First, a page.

Carthage Art History Good News

‘Forged in Fire’ Mural Stands as a Tribute to Lowell Davis’ Love for Home and Nature

Dedicated during the nation’s bicentennial celebration, Lowell Davis’ sweeping mural “Forged in Fire,” on the south wall of the east wing of the main floor of the Jasper County Courthouse, has wowed visitors and school children more than four decades.

Push the button under the mural; a courthouse visitor can listen for about four minutes as Ron Peterson Senior’s booming baritone radio voice describes the scenes from left to right as they tell the history of Jasper County and Carthage in vivid colors and detail.

Auctioneer and former Presiding Jasper County Commissioner Danny Hensley said this mural was one of Lowell Davis’ most significant contributions to Davis’ hometown. Hensley used to give tours of the Courthouse to thousands of school children a year, and the mural was always a highlight of the tour. “I think anyone who goes through Carthage and takes a tour of the town if they don’t come up and see this mural, they’ve missed a lot,” Hensley said. “It’s just a really neat history starting back with the Indians and coming on forward. It tells the story of Carthage and Jasper County. I’m just really proud of it.”

Davis was proud of the mural too. He used to come to the Courthouse to see friends and conduct business, and he’d pause by his creation and look it over and talk about it to anyone who happened to be around. Some recognized him as the mural’s creator, and others didn’t, but he was willing to talk to all of them when he was there.

Lowell Davis passed away on Nov. 2, 2020, at the age of 83, at his home in the community he created northeast of Carthage called Red Oak II and is buried in the whimsical cemetery in a plot he designed himself.

About the mural

The “Forged in Fire” mural was dedicated as “a Bicentennial Gift to the City of Carthage from the Soroptimists International of Carthage” on Oct. 10, 1976. It was a year of celebration to commemorate 200 years after the Declaration of Independence was signed on July 4, 1776.

A 24-page booklet printed as a program for that mural dedication said the artist, Lowell Davis had an idea for a mural in the Jasper County Courthouse in the 1950s as a 19-year-old Carthage native returning from service in the United States Air Force.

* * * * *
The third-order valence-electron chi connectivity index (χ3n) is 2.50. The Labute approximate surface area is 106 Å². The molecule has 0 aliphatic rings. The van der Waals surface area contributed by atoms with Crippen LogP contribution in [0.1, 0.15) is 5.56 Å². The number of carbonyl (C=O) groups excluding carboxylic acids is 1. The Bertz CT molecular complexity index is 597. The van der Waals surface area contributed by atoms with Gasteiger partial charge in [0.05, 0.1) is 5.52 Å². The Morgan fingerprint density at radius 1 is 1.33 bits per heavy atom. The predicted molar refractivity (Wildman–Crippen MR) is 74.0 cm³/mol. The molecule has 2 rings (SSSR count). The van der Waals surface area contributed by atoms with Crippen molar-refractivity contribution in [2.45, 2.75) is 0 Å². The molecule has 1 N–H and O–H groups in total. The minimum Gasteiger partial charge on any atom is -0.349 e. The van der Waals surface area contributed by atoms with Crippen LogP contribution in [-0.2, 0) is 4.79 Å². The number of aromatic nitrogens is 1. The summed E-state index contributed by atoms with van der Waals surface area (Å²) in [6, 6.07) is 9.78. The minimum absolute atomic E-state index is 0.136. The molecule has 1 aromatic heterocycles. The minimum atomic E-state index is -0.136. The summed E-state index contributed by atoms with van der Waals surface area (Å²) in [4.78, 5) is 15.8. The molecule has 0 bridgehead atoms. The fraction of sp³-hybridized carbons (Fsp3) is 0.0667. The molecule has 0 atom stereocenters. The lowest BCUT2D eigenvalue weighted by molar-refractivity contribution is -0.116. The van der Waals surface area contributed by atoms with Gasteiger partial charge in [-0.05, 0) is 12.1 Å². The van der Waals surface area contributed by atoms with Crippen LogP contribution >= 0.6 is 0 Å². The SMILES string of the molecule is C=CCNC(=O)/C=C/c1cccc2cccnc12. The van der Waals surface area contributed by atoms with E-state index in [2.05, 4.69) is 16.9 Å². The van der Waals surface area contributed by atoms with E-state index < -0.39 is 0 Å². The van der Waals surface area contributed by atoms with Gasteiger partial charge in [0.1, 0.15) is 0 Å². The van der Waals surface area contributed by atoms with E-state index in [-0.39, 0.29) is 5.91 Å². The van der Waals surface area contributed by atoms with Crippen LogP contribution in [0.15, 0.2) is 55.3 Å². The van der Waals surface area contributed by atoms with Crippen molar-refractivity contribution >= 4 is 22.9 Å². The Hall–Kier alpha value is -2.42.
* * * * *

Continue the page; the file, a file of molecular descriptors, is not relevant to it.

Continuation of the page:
An article in the program by Carthage Press reporter Neil Campbell said Davis made drawings of a proposed mural back in the 1950s. He was to rediscover those drawings in 1976 when the Soroptimists first approached him about the project.

“It would be the group’s bicentennial contribution to the city, and they wondered if Davis might be interested,” Campbell wrote in the article. “The club had also been ‘kicking around’ the idea of a mural for several years. Only then did the organization’s idea and the artist’s dream begin to merge. A crash program of research followed, using The Press files as primary source material. Care was taken that ‘every face, every building, every tombstone was faithfully rendered.”

Lowell Davis article
The Carthage Press article featuring Lowell Davis, artist of the Forged in Fire Mural

A photo in The Carthage Press from Oct. 8, 1976, shows Davis inspecting the mural with a young boy, Jason Scott, then 8, who served as the model for the young boy and his dog listening to an older storyteller in the lower right corner of the mural.

The caption of the photo says George Guinn, then living in the Drake Hotel, served as the model for the storyteller and names Artie Baugh Jr., as the model for the Osage Indian and Sibyl Fielder, Diamond, as the model for Annie Baxter on the left side of the mural.

The Oct. 10, 1976 dedication of the mural, according to the booklet, was headlined by then Missouri First Lady Carolyn Bond and featured local political figures of the time, State Rep. Robert Ellis Young, State Sen. Richard Webster, and U.S. Congressman Gene Taylor in various roles.

Lowell Davis is with political figures
Lowell Davis meets with local politicians Robert Young, Richard Webster, and Gene Taylor.

Ruth Evans, then president of the Soroptimist International of Carthage, read the welcome;  Presiding Jasper County Judge Byron Fly led the Pledge of Allegiance; Carthage’s Ida Ruth “Platt” Locarni, described as a mezzo-soprano in the program and accompanied by Frances Pierce, sang “This Is Our Country” and Let There Be Peace on Earth;” Dallie Miessner, the Chair of the Mural Committee, introduced Davis; Harriette Murray, the 1975 president of the Soroptimists, presented the mural; and then-Mayor Byron C. Hallam accepted it.